After working as sexual health nurse at the Health Promotion and Disease Prevention Directorate for the last 4 years and formerly as a nurse at Boffa Hospital at the GU clinic. I would like to share some of my thoughts about Sexually Acquired infections....
Let me start with a brief explanation why we have chosen to change the terminology from Sexually Transmitted to Sexually Acquired Infections. Such a change aims to decrease the STIGMA when it comes to sexual health. When we use STI, we are putting the emphasis on a perpetrator who has an infection and is giving it to an innocent victim. placing all the blame on the giver than on the receiver. With Sexually Acquired Infections the onus is on both, both partners are equally responsible for every sexual act. One can acquire an infection if the necessary precautions are not taken such as using condoms consistently and correctly with every sexual act. Using this approach there is no perpetrator or victim but every person has the responsibility for every sexual action taken.
Talking to a person about sex could be challenging especially if the partner/s is/are new. However by sharing your concerns, likes, dislikes and expectations will help you lead a healthier life and perhaps also be a better lover.
Be prepared and informed about sexual health, especially in case of casual/new encounters... and if in a new relationship may I suggest some conversation starters before having sex?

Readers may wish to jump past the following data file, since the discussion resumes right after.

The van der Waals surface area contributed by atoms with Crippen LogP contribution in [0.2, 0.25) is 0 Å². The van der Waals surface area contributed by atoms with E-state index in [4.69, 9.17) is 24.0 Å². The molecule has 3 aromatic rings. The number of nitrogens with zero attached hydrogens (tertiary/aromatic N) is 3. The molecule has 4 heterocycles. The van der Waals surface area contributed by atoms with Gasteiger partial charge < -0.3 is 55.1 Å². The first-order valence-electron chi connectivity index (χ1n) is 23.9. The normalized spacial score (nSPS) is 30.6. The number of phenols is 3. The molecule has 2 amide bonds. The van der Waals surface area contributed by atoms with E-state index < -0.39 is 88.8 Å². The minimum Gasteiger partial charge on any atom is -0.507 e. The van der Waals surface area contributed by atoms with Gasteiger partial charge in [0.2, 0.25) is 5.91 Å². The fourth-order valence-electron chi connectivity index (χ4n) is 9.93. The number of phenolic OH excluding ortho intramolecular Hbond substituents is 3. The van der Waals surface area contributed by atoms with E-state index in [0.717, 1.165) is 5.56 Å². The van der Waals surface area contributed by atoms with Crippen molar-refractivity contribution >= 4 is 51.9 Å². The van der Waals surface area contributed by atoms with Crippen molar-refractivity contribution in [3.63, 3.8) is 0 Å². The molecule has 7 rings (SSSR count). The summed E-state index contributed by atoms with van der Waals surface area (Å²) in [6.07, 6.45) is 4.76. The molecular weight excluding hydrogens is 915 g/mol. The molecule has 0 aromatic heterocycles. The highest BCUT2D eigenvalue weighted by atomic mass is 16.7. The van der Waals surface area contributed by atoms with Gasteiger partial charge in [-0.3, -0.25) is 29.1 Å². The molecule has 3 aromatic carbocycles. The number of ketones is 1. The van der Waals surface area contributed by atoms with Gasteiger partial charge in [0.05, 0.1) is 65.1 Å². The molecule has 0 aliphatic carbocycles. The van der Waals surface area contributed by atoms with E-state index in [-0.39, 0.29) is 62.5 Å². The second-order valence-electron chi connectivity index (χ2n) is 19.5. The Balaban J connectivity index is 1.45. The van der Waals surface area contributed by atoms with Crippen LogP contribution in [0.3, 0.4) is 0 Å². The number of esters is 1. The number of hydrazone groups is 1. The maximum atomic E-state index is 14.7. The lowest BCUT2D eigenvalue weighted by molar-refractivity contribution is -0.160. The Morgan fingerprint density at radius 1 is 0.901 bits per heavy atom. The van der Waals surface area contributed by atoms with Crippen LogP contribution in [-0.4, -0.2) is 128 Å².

“I had a check up at the GU clinic last week, do you get tested? Getting tested before we have sex along with safer sex practices will help us protect ourselves”
In case of planning a long term relationship its an important thing is that you show that you care. Again some conversation starters:
“I really care about you BUT I really want to make sure that we are both OK, Why don’t we get tested? The tests are free and confidential at the GU clinic.
Agree to stay safe; As we all know life is not always a straight line, therefore it would be best if you reach a compromise at the beginning of a relationship. Some conversation starters:
“We will enjoy sex more if we know that we are safe”
“We should use condoms when we have sex. Sexually Acquired Infections are more common than you think”
Share facts with your partner:
“Many people acquire a Sexually Acquired Infection and do not know”
“If you test early, you can start treatment and avoid long term complications”
“Tests are easy, reliable and available at the GU clinic”
Bringing up the subject of sex could be embarrassing. Remember even your partner could be equally embarrassed as you are. However you to need to overcome all the feelings you experience and talk about sex as a normal part of your life. A radio or TV advert could be an excellent conversation starter.
Be positive. If there is something annoying you about your partner, start by something nice then continue with the things that may be bothering you. If you only address things that you don’t like, you might offend your partner/s and in turn they could become defensive and unwilling to talk. Feeling listened to and respected will enhance your relationship. However it does not mean that you have to do things that you are not prepared or comfortable doing. Talk specific suggestions out and maybe you could agree in doing things which you will both enjoy safely.
Therefore talking about sex does not happen only once but it should be a continuous. Sexual needs and life circumstances may change, therefore communication cannot stop. Being open and honest will help you and your partner/s discover new things about each other and help in enjoying sex even more.
Sex talk could be simply about a new brand of condoms or a particular sex position.
So, that is all from me for today folks,
For free and confidential SAI testing, do call the GU clinic on 21227981 for an appointment.